Why Is Hospital Care So Complex, and What Is Being Done About It?

Software can help make predictions, analyze data and make communication easier.

nurse computer

In every hospital, there's always a lot going on at once. Hospital care is so complex due to the sheer volume of activity occurring 24/7. There are many different types of caregivers who work in labs, pharmacies, therapies, bed management and so on. All those teams have to work together to coordinate care for every patient.

The industry is intense as well as complex because it deals with people's health, and some situations are urgent. It's a fast-paced environment, and everything in it is highly utilized. It's kind of like braking in traffic. When you're tapping your brake on an empty road, it won't make much of a difference because there are no cars around you. When you tap your brake in traffic, it creates a ripple effect behind you. Even the smallest disruptions can make a big impact — and the stakes can be high.

Hospitals are caring for more patients than ever before, and the COVID-19 pandemic has only exacerbated this. With a high volume of patients and limited beds and healthcare professionals, nurses are having to handle increasingly complex situations.

Technology Can Make Things Simpler

Fortunately, technology can make the system easier and allow people to do things they previously thought were impossible. For instance, let's say out of 800 beds, there are 100 discharges to be made in a day. You might wonder which beds you should attend to first. Technology can help streamline this process by using an algorithm that identifies the beds that should be prioritized. Software can analyze the beds that are most important to free up first, the tasks that need to be completed to create that free bed, and any barriers that might come up.

Technology can also help make predictions. An example of this is software that can identify which patients are at an elevated risk of central line infection due to being on the central line for too long. Without technology, nurses and physicians would have to simply watch for this infection by keeping an eye out for patients on the central line. However, in a health system with thousands of patients, it's hard to say which ones are at an elevated risk without the use of software. If you don't have the right tools, it's hard to find all the needles in the haystack.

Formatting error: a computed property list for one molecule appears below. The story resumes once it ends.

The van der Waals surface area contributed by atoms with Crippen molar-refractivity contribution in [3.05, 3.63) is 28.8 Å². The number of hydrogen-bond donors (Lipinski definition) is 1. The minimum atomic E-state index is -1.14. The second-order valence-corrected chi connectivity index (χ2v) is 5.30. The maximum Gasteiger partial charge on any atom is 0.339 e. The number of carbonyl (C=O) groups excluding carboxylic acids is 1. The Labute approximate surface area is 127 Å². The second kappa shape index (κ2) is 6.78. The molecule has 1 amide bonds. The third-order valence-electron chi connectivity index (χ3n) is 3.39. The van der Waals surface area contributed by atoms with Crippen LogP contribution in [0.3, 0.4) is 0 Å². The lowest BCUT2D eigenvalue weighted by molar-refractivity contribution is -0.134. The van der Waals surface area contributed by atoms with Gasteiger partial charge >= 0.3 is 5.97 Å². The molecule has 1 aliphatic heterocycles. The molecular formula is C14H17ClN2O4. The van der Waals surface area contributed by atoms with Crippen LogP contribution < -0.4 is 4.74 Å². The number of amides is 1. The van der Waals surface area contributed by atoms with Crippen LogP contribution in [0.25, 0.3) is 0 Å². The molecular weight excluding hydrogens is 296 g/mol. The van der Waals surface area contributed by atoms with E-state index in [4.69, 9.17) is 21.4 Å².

New Innovations Can Help Solve More Problems

Healthcare tools that deal with real-time optimization and unified communications are still in relative infancy, and there's room for them to become more popular. Real-time optimization software can give a holistic image of all the activities happening in a system. This allows healthcare workers to have a bird's eye view of what's going on, which gives caregivers all the information necessary to make choices and solve problems.

Unified communications also make it easier for nurses to share information, make requests and stay updated. Technology can bring ease and convenience and help keep teams in sync. Caregivers often deal with sensitive information and need software that can maintain patients' privacy while also being efficient and intuitive enough to keep their work streamlined.

When I received feedback from a hospital in Florida using our software, one caregiver shared that they were initially skeptical of software because it tends to make their life more complicated. But things were easier when all the necessary information was at their fingertips.

Something else that was brought up in the feedback was the need to eliminate uncertainty in the moment. A caregiver mentioned that when people go to the bedside nurse with a slip of paper, the moment they flip it over, the information becomes outdated. Situations change so quickly in healthcare, and every second counts. Using outdated, wrong or incomplete information can have a huge impact. It's essential to use the most current data to understand what's happening instead of guessing or using old notes. Technology has the potential to bring this immediacy.

Colin Powell laid out a list of rules for life after serving as a platoon leader in Vietnam. One of them is to check for small things. Another popular saying in the military is, "Great organizations do routine things routinely." These tasks and checks, which may seem small on the surface, are essential for keeping complexity at bay — on the battlefield and in healthcare. Technology can help make these routine tasks easier.

With the Right Software, We Can Ease the Complexity

Hospitals are so complex largely because there is so much going on at once, and the work is intense. In healthcare, people's lives can be at stake. Not only that, but multiple teams need to coordinate with each other and make sure everything is running smoothly. They ensure the right tasks are prioritized, barriers are resolved, and everyone on the team is working in synchrony.

With work that is so demanding and intricate, technology can offer support. Software can help make predictions, analyze data and make communication easier. Problems can easily pop up at any moment, so it's essential that prevention methods are in place and routine tasks keep everything in order. Software can help with these tasks so caregivers don't have to juggle so much, making the complexity more manageable for everyone.

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